Evergreen Lodge is the most conveniently located of all Yosemite lodging for access to all three major parts of the Park:  Yosemite Valley, Tuolumne Meadows, and Hetch Hetchy.

Area Highlights

Surrounding Evergreen Lodge are forest, meadows, rivers, swimming holes, fire roads, vistas and neighboring Camp Mather (day-use fee access during the summer months), with its spring fed-lake and miles of trails. Within a 20-minute walk from Evergreen are Birch Lake, Sunset Point, Doughters Meadow and the Middle Fork of the Tuolumne River.

The Hetch Hetchy entrance to Yosemite is one mile from the lodge, and the Big Oak Flat Park Entrance is seven miles away. Listed below are drive times from the lodge to favorite nearby places in Yosemite and the National Forest.

Minutes Drive from LodgeLocationHighlights
10Carlon Falls1.5 mile hike to waterfall
10Hetch Hetchy VistaGreat view of Hetch Hetchy Reservoir
20Hetch Hetchy ReservoirTrails, history, waterfalls & fishing
15Preston Falls TrailheadHike along Tuolumne River
25Merced Grove TrailheadOne mile hike to Giant Sequoias
30Rainbow PoolsPopular & beautiful swimming spot
45Yosemite ValleyTrails, waterfalls & massive granite
45Tunnel ViewBest view of Yosemite Valley
75Olmstead PointView of Half Dome & Tenaya Lake
90Cathedral Lake Trailhead7-8 mile round trip hike to a gorgeous lake
90Tuolumne MeadowsHeart of Yosemite’s dramatic High Country
120Mariposa GroveWorld’s largest trees

Yosemite Facts

Yosemite National Park encompasses a spectacular tract of mountain and valley landscape in the Sierra Nevada. The park harbors a grand collection of waterfalls, meadows, and forests that include groves of giant sequoias, the world’s largest living things.

  • Yosemite is the nation’s third oldest national park and is a “Crown Jewel” of the National Park System
  • Encompassing 1,170 square miles, Yosemite occupies an area the size of the state of Rhode Island
  • The first tourists visited Yosemite in 1855.  It became a national park thirty-five years later in 1890
  • The Park is open 365 days/year, 24 hours/day
  • The Park averages nearly 3.5 million visitors per year:  about 2.8 million of those guests visit during the high season of April to October
  • The Park is home to 37 species of native trees including the Giant Sequoia, considered the largest living thing on earth. Sequoias can live from 1,000 – 3,000 years.  Three groves totaling 700 trees are located in the Park (Mariposa Grove, Tuolumne Grove, Merced Grove)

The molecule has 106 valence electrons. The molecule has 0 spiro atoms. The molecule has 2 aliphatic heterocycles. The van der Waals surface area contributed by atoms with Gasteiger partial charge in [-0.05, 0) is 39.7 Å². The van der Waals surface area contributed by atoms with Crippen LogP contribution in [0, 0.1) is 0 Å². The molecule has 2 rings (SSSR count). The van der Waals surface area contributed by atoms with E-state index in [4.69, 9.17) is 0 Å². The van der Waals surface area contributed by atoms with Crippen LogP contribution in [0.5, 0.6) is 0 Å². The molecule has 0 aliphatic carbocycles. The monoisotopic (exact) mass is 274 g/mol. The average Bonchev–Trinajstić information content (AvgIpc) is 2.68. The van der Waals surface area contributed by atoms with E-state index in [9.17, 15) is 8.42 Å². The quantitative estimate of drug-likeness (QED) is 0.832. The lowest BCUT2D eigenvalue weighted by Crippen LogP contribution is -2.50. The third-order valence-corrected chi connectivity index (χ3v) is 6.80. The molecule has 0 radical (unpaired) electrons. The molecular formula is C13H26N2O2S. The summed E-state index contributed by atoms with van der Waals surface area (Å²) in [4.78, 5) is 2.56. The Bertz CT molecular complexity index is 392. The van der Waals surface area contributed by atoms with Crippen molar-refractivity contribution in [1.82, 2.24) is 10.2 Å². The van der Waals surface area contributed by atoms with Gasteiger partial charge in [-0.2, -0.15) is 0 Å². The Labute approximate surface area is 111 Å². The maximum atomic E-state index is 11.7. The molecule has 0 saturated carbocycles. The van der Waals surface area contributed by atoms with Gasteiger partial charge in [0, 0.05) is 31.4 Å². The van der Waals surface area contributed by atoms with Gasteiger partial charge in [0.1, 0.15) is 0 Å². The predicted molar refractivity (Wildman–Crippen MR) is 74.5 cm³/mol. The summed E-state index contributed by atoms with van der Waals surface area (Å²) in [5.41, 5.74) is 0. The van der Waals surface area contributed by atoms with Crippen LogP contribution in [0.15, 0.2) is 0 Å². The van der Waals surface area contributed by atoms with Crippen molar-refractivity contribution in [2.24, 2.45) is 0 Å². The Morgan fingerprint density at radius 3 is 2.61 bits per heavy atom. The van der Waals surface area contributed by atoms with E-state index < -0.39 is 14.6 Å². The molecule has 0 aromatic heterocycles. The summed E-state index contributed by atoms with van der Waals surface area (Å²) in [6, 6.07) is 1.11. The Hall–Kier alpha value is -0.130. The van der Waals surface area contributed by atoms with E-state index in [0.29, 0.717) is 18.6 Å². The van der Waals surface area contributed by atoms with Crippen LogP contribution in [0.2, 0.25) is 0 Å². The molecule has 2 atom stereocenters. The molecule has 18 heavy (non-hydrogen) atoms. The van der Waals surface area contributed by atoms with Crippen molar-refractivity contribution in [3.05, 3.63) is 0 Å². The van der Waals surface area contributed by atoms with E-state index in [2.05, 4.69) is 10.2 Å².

• Five of the Yosemite Valley’s waterfalls are among the ten highest waterfalls on earth.  Yosemite Falls, where Yosemite Creek falls a total of 2,425 feet in two separate steps, is the highest waterfall in North America and the second highest in the world
  • Yosemite’s geological history has been evolving for 500 million years from an ocean floor to gentle, rolling hills to the formation of the steep Sierra Nevada mountain range with deep river canyons
  • Yosemite’s first inhabitants were Native Americans who inhabited the region 10,000 years ago.  The Gold Rush brought the first non-native settlers to the area around 1850
  • The word “Yosemite” is derived from a Southern Miwok Indian word for “some among them are killers,” referring to the Mariposa Battalion who first entered the Valley in search of Yosemite Indians
  • Yosemite was the first territory ever set aside by congress for public use and preservation.  This was done in 1864 by Abraham Lincoln during the Civil War

Did You Know…

  • Yosemite is the nation’s third oldest national park and is a “Crown Jewel” of the National Park System
  • Encompassing 1,170 square miles, Yosemite occupies an area the size of the state of Rhode Island
  • The first tourists visited Yosemite in 1855.  It became a national park thirty-five years later in 1890
  • The Park is open 365 days/year, 24 hours/day
  • The Park averages nearly 3.5 million visitors per year:  about 2.8 million of those guests visit during the high season of April to October
  • The Park is home to 37 species of native trees including the Giant Sequoia, considered the largest living thing on earth. Sequoias can live from 1,000 – 3,000 years.  Three groves totaling 700 trees are located in the Park (Mariposa Grove, Tuolumne Grove, Merced Grove)
  • Five of the Yosemite Valley’s waterfalls are among the ten highest waterfalls on earth.  Yosemite Falls, where Yosemite Creek falls a total of 2,425 feet in two separate steps, is the highest waterfall in North America and the second highest in the world
  • Yosemite’s geological history has been evolving for 500 million years from an ocean floor to gentle, rolling hills to the formation of the steep Sierra Nevada mountain range with deep river canyons
  • Yosemite’s first inhabitants were Native Americans who inhabited the region 10,000 years ago.  The Gold Rush brought the first non-native settlers to the area around 1850
  • The word “Yosemite” is derived from a Southern Miwok Indian word for “some among them are killers,” referring to the Mariposa Battalion who first entered the Valley in search of Yosemite Indians
  • Yosemite was the first territory ever set aside by congress for public use and preservation.  This was done in 1864 by Abraham Lincoln during the Civil War.